by an agreement with Mullins’ union. The Court will permit the City to explain this fact to the
jury. And the Court will not permit Mullins to probe too substantively or deeply into the
alternative options contained in the letter. The letter is, at best, only slightly probative to the
issue of the City’s alleged failure to accommodate Mullins. Because the Court will not permit
Mullins to spend an undue amount of time focused on the alternative options contained in the
letter, the City will not be required to provide a lengthy explanation about the diversion
agreement. The City’s motion is DENIED as to the options letter.
Equal Employment Opportunity Commission Evidence
The City moves to exclude several pieces of evidence related to the Equal Employment
Opportunity Commission’s (“EEOC”) investigation of Mullins’ charge of discrimination. In
general, the Court will exclude all of the documents related to the EEOC investigation.
As to Mullins’ EEOC Charge of Discrimination dated April 30, 2010 (ECF No. 66-2), the
evidence will be excluded because its probative value is substantially outweighed by the dangers
listed in Rule 403. Introduction of the document will likely confuse the jury and waste time.
The EEOC Determination (ECF No. 66-5) will also be excluded because there is a
substantial risk that it would be given undue weight by the jury and thereby usurp the jury’s
functions. Although Rule 803 excludes from the hearsay rule “factual findings from a legally
authorized investigation,” other judges have considered the unique problems posed by a jury’s
consideration of an EEOC determination. Price, 2016 WL 6277666, at *4-5. An EEOC
determination “comes with the imprimatur of government approval” and may be given undue
weight by a jury, especially if the jury assumes that the EEOC has expertise in matters of
disability discrimination. Id. In many cases—and this is such a case—the EEOC’s findings are of
“questionable probative value and . . . likely to be prejudicial.” Id. The jury’s decision in this
case will be based on the witnesses’ testimony at trial; it will not be based on the conclusions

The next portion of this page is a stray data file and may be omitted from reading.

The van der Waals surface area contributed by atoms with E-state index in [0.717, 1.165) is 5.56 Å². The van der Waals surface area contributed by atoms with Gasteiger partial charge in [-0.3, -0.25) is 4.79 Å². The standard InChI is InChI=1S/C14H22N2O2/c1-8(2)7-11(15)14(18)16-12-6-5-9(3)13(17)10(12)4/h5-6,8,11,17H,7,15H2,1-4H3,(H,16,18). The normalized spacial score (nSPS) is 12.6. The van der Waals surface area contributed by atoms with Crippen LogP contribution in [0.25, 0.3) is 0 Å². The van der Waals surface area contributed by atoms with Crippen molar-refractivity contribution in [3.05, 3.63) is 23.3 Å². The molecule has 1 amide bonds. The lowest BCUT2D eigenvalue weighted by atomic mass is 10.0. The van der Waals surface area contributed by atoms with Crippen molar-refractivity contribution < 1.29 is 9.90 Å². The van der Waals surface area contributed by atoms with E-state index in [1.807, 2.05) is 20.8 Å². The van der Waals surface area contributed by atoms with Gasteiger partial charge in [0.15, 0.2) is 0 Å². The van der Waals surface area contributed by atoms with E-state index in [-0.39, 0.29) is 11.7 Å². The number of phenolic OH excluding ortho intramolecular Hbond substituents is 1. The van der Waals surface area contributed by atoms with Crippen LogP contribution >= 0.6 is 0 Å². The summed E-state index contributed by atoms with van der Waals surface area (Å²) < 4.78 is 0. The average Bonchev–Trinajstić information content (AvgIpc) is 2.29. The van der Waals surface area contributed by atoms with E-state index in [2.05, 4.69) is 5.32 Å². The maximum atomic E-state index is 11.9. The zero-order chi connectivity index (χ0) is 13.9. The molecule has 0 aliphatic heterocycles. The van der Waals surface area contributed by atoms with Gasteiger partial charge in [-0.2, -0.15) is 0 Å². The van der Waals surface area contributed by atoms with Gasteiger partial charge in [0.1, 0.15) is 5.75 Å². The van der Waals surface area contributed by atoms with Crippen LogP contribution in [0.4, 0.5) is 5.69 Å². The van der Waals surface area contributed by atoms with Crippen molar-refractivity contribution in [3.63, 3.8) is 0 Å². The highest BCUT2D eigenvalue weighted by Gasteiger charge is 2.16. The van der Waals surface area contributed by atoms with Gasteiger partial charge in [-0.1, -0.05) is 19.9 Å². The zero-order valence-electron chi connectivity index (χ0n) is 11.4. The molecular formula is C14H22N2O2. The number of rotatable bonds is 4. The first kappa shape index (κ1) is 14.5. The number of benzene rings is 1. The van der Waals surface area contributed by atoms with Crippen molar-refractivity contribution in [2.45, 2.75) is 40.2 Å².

reached by the EEOC. The right to sue letter dated April 24, 2014 (ECF No. 66-7) will be
excluded for the same reasons.
The EEOC position statement (ECF No. 66-3) from the City will be excluded because it
is minimally probative of any issue in dispute. Plaintiff argues that the statement is evidence of
the City’s shifting explanations for its conduct, but the City’s motives are not relevant in this
case as an employer’s motives would be relevant in a case involving pretext. Here, there is no
question that the City’s decision to exclude Plaintiff from overtime work was based on his
disability (as opposed to a reason other than his disability). The only question is whether the
City’s actions were permissible under the ADA. The Court will reserve on the question of
whether this document might be admissible for impeachment purposes.
Finally, documents evincing the City’s settlement or conciliation efforts with the EEOC
(ECF Nos. 66-4 & 66-6) are inadmissible under both 42 U.S.C. § 2000e-5(b) (“[n]othing said or
done during and as a part of such informal endeavors may be made public by the Commission,
its officers or employees, or used as evidence in a subsequent proceeding without the written
consent of the persons concerned”) and Rule 408 (providing that “conduct or a statement made
during compromise negotiations about the claim . . . is not admissible . . . either to prove or
disprove the validity or amount of a disputed claim or to impeach by a prior inconsistent
statement or a contradiction”). Defendant’s motion is GRANTED as to the EEOC evidence.
In summary, the Court’s rulings on the motions in limine are as follows:
Mullins’ Motion in Limine to Exclude Experts Not Previously Identified (ECF
No. 60) is DENIED. The City must produce any reports prepared by these witnesses to Mullins
by the close of business on March 3, 2017.
Mullins’ Objections to Defendant’s Exhibits (ECF No. 62) is DENIED
WITHOUT PREJUDICE. Mullins preserves these objections for trial, but must renew them at
the appropriate time.
Mullins’ Second Motion in Limine (Corrected) (ECF No. 63) is DENIED.
The City’s Omnibus Motion in Limine (ECF No. 66) is GRANTED IN PART
and DENIED IN PART. The motion is granted in part and denied in part as to the evidence of
the City’s subsequent remedial measures. It is denied as to the options letter. It is granted as to
the EEOC evidence.
An Order follows.
March 1, 2017
Timothy J. Sullivan
United States Magistrate Judge